Marijuana is proving to be an economy booster to the state
According to a recent report by Oregon’s Office of Economic Analysis (OEA), marijuana is contributing significantly to the state’s economy. The marijuana industry along with alcohol is now providing more jobs than is the technology sector.
Oregon first legalized marijuana in 2014 with measure 91. Since then, marijuana-related employment opportunities have grown and there are currently around 11,000 marijuana-related jobs in the state. By contrast, the tech industry only has just over 7,600 jobs. Right in the middle is the alcohol industry, with approximately 8,700.
The budding industry isn’t paying nearly as well, however. The tech sector offers wages that are substantially higher than those paid to marijuana employees. It is still good news and will definitely lead to local and state government officials discussing the topic at length to determine how best to integrate marijuana deeper into the economy.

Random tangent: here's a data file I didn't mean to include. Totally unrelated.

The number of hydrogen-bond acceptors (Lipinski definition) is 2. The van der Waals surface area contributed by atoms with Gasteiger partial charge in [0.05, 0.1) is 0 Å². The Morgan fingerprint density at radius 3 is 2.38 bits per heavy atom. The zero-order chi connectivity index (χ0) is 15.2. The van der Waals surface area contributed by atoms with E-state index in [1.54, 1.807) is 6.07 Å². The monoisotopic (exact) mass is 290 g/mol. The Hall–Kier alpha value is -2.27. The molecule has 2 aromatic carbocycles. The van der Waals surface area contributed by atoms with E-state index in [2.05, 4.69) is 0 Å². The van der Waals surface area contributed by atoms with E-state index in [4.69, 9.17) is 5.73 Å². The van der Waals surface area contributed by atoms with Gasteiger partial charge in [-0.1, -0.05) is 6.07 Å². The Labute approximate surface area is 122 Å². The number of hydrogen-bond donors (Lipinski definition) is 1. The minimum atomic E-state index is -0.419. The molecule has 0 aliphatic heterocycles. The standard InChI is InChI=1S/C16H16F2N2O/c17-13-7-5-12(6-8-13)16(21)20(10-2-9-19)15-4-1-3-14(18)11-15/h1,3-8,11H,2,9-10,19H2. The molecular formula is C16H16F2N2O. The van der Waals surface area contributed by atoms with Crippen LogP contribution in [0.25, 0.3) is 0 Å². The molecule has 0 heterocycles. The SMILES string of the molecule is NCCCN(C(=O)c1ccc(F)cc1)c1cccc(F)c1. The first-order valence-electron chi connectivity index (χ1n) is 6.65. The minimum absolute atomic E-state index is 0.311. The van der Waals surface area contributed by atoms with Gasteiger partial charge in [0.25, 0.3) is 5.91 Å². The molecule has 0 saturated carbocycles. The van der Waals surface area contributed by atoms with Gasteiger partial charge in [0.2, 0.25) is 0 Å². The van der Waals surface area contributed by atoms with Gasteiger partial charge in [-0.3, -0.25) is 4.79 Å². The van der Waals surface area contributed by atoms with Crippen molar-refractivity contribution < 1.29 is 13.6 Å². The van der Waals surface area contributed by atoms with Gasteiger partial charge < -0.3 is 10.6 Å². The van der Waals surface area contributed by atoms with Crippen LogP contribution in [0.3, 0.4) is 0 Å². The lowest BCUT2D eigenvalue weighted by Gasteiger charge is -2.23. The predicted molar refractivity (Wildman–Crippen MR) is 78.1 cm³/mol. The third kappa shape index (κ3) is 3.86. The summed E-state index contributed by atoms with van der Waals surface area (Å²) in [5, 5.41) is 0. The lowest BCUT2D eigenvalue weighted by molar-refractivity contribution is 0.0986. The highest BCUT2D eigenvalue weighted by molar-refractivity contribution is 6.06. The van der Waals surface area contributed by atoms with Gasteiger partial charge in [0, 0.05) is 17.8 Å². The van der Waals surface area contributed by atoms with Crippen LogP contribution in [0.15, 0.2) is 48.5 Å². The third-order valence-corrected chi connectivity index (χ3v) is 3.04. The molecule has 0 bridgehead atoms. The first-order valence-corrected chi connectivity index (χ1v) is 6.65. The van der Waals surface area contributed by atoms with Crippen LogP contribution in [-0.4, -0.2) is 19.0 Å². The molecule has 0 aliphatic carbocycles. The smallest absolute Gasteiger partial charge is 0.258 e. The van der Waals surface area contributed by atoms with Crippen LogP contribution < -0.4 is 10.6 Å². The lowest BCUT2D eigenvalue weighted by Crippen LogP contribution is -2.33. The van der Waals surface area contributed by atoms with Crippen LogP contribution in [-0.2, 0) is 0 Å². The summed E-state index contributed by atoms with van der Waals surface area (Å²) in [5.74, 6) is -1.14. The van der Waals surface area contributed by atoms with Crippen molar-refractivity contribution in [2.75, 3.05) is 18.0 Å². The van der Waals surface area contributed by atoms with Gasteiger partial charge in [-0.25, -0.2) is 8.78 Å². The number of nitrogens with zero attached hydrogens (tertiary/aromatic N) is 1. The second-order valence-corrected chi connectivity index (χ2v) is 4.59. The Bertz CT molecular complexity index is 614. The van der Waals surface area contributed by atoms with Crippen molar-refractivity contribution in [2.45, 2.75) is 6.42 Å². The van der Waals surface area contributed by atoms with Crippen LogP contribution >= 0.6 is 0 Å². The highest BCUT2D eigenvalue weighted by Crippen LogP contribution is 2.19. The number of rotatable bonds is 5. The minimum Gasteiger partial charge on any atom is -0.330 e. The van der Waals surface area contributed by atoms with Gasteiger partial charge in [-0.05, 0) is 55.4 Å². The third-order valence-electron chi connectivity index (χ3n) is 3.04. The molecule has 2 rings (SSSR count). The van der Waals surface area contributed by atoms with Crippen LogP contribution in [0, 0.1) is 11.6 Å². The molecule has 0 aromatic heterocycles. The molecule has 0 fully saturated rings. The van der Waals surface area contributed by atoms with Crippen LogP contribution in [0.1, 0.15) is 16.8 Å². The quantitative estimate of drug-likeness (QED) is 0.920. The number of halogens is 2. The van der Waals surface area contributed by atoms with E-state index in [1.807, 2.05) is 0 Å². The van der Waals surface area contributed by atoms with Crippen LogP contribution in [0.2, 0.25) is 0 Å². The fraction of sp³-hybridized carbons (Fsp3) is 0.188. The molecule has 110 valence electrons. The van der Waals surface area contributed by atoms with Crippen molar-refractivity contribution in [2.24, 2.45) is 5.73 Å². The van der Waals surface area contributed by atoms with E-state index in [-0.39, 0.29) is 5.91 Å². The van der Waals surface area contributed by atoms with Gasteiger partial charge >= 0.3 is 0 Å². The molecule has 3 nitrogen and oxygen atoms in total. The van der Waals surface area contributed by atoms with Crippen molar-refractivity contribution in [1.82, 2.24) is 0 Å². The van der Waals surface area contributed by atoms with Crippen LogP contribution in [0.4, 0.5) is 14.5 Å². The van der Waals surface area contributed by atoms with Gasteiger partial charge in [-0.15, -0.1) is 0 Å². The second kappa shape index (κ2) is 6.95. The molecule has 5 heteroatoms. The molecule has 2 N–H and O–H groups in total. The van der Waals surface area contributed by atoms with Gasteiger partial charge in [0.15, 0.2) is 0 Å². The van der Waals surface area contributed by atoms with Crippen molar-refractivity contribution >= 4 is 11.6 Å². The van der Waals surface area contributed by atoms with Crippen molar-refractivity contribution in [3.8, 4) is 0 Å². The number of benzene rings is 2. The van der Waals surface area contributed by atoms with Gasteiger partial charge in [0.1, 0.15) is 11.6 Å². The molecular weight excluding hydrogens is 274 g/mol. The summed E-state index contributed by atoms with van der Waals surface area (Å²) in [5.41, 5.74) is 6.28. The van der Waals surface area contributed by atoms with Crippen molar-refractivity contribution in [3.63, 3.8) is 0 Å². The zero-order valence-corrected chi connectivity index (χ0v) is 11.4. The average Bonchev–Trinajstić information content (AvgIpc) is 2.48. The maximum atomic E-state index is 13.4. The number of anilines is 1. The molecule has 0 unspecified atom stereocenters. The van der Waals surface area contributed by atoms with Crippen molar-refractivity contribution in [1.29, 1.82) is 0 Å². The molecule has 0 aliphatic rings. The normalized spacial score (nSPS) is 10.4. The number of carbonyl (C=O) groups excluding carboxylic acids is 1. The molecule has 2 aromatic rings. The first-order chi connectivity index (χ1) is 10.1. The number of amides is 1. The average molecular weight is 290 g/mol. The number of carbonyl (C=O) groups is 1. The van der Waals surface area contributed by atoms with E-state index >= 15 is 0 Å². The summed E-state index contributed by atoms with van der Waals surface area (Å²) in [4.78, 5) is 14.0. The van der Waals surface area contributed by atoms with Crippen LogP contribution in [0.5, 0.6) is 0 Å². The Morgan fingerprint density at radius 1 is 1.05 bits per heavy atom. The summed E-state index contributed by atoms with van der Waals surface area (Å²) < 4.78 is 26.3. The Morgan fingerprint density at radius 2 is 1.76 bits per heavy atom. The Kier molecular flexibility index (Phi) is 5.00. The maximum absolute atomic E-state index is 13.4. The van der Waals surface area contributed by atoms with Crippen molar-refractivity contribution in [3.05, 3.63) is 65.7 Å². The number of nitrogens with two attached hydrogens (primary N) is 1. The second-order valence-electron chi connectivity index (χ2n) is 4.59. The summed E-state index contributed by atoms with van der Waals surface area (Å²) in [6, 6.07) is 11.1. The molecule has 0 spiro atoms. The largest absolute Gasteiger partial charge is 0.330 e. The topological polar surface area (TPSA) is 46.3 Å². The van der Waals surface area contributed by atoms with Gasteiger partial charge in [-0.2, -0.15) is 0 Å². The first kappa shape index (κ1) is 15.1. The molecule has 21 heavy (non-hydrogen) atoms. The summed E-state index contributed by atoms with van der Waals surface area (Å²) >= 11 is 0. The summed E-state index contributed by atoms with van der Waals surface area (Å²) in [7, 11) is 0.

According to Josh Lehner of the OEA, who published the findings, “Over the past decade, or since the start of the Great Recession, Oregon’s thriving alcohol, and marijuana sectors have added more jobs than one of the state’s economic pillars: the high-tech cluster. Of course these economic sectors are not directly related, but instead are being used to help frame the discussion for just how fast, and how many jobs are being added here in the state.”
Lehner added, “Prices continue to plunge as the market matures and marijuana commoditizes. But increasing market activity in extracting oils, creating creams, making edibles in addition to hopefully building up the broader cluster of lab testing equipment, and branding and design firms, means Oregon will see a bigger economic impact from legalization.”